H&M: The collaborative years

H&M has become king of the collaboration.
There have been 11 guest-designer collaborations so far and Marni will be the 12th,
launching on March 8th next year in 260 H&M stores.
Despite the fact most of H&M's customers won't know who, or what Marni is,
(and may need redirecting to Armani)
 the tie-up will see H&M arousing yet another night-camping fashion troope, with their crazy little hearts set on being first to Ebay with their finds.
Italian label Marni is best known for it's clashing acid-trip prints, colour blocking and quirky, retro silhouettes. Personally I'm not a fan, but plenty are, with the label selling in sixteen countries and notching up sales of about $100m a year. There is no doubt the Marni collaboration will be as frenzy inducing as the others, and here's a look back at them all.

Karl Lagerfeld for H&M 2004


If one man is king of the collaboration it's Karl Lagerfeld. The designer has put his name on everything from Coke bottles to teddy bears - infact his most recently collaboration - a tie up with US department store Macy's was announced recently. Karl was the first designer to tie-up with H&M, a pioneer of the brave new collaborative world where high street meets high fashion.
Stella McCartney for H&M 2005


Stella was up next, and the collection went into 400 stores (more than Marni is destined for) and sold out worldwide. The designer put together 40 pieces for her first collaborative range and the partnership did her no harm, Stella said herself:
  "[it's] a fantastic way of reaching a wider female audience."

Viktor & Rolf for H&M 2006.


Viktor & Rolf decided to do something for the boys and the girls and launched a range for each category. The women's puffskirt trench coat was the most coveted piece in the collection. The avent garde pair saw the collaboration as a libertarian pursuit:
”If Haute couture is the most sublime form of fashion, H&M is fashion at its most democratic." They said at the time.
Roberto Cavalli for H&M 2007


Roberto just loves it doesn't he.
Of course the collection was drenched in leopard print, sequins and gold  - high octane glamour at it's best and one of the most commercial collaborations to date.


 Comme des Garcons 2008


Following the commercial success of the Cavalli collection, H&M looked to Japanese cult label Comme des Garcon to keep the concept fresh. The collection was true to the designer brands roots, with intelligent pattern cutting and playful proportions.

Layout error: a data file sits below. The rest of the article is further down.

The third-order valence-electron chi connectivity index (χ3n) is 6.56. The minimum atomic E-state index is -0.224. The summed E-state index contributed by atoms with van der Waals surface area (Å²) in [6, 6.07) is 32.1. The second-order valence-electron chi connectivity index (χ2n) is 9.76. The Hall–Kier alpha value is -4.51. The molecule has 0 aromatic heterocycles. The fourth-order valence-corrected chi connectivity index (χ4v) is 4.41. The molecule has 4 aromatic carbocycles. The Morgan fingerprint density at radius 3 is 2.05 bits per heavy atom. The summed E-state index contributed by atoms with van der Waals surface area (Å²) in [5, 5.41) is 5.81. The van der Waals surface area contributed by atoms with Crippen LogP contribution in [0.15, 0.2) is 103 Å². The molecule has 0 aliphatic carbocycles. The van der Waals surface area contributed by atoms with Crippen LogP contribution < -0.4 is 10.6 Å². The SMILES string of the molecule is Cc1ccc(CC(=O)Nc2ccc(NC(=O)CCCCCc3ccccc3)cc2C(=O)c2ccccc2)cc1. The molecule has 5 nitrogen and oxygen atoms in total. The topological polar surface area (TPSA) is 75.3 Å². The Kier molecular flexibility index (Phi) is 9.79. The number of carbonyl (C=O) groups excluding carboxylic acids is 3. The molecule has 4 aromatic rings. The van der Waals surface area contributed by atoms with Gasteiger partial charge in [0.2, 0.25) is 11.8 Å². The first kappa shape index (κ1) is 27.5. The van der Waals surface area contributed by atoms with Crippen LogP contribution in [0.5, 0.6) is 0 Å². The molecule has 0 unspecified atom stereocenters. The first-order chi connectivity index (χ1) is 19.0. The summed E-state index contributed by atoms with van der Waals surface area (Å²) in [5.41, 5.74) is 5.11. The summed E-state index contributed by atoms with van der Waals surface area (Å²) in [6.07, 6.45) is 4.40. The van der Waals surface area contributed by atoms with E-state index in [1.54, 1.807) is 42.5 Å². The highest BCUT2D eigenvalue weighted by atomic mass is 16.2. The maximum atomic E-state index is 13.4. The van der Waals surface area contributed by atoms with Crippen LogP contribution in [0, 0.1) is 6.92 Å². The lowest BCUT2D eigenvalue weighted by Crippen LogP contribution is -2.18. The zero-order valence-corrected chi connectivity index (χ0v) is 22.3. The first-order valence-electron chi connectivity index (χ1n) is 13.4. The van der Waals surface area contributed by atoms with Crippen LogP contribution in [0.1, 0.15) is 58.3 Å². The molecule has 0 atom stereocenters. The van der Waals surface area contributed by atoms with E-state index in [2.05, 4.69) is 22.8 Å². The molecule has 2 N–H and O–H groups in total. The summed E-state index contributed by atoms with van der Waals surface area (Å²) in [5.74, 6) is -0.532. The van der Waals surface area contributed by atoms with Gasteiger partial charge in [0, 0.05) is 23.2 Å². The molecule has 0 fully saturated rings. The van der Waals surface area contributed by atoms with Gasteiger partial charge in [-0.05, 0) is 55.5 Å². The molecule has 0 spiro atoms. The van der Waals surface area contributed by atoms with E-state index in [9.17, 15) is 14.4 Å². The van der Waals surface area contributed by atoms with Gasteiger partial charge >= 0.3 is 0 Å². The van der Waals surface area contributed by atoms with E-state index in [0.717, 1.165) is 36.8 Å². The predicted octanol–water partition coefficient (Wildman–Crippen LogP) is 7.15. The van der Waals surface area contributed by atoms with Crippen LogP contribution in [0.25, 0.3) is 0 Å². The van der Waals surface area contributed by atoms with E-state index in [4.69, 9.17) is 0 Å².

Matthew Williamson for H&M 2009


The Matthew Williamson collection was one of the most successful, and the blue tonic suit and peacock print dress were coveted items in this collection. I wondered at the time how Matthew managed to secure the H&M high street deal when he was a 'Designer at Debenhams' and had been since 2002. It was beautifully executed and truely offered customers an insight into his mainline design aesthetic.


 Jimmy Choo for H&M 2009


Shoes are very expensive to make (mainly due to the last) which is why only a few labels and retailers do them well. For that reason this guest designer collaboration was a disappointment with the shoes not representing the high-end nature of the Jimmy Choo mainline. But thousands still queued, and stampeeds were reported at H&M stores across Europe so what do I know.



Sonia Rykiel for H&M 2009


This was a cute collection of knitwear which was sold in 1,500 H&M stores worldwide and in Sonia Rykiel boutiques - a first for any H&M collaboration.


Lanvin for H&M 2010


Was it Alber Elbaz' collection, the pr campaign, or the price of the product? Whatever it was, shoppers went wild for the Lanvin for H&M collection. Ebay was flooded with pieces and the collection - at 60 pieces - felt bigger than usual. It managed to appeal to the younger H&M fan, and to the high-fashion fan, who bought into a little piece of the French fashion house's 145 year old heritage.


Versace for H&M 2012


It's the latest and one of the greatest. Just as fabulously garish vintage Versace was making a comeback, H&M unveild it's collaboration with the label. Not for the faint-hearted, The Very Best of Versace fuses old school Gianni-esque creations with the contemporary handwriting of Versus and Donatella. The collection sold out on the day of launch and here's a video interview giving insight into the creation of the collaboration:




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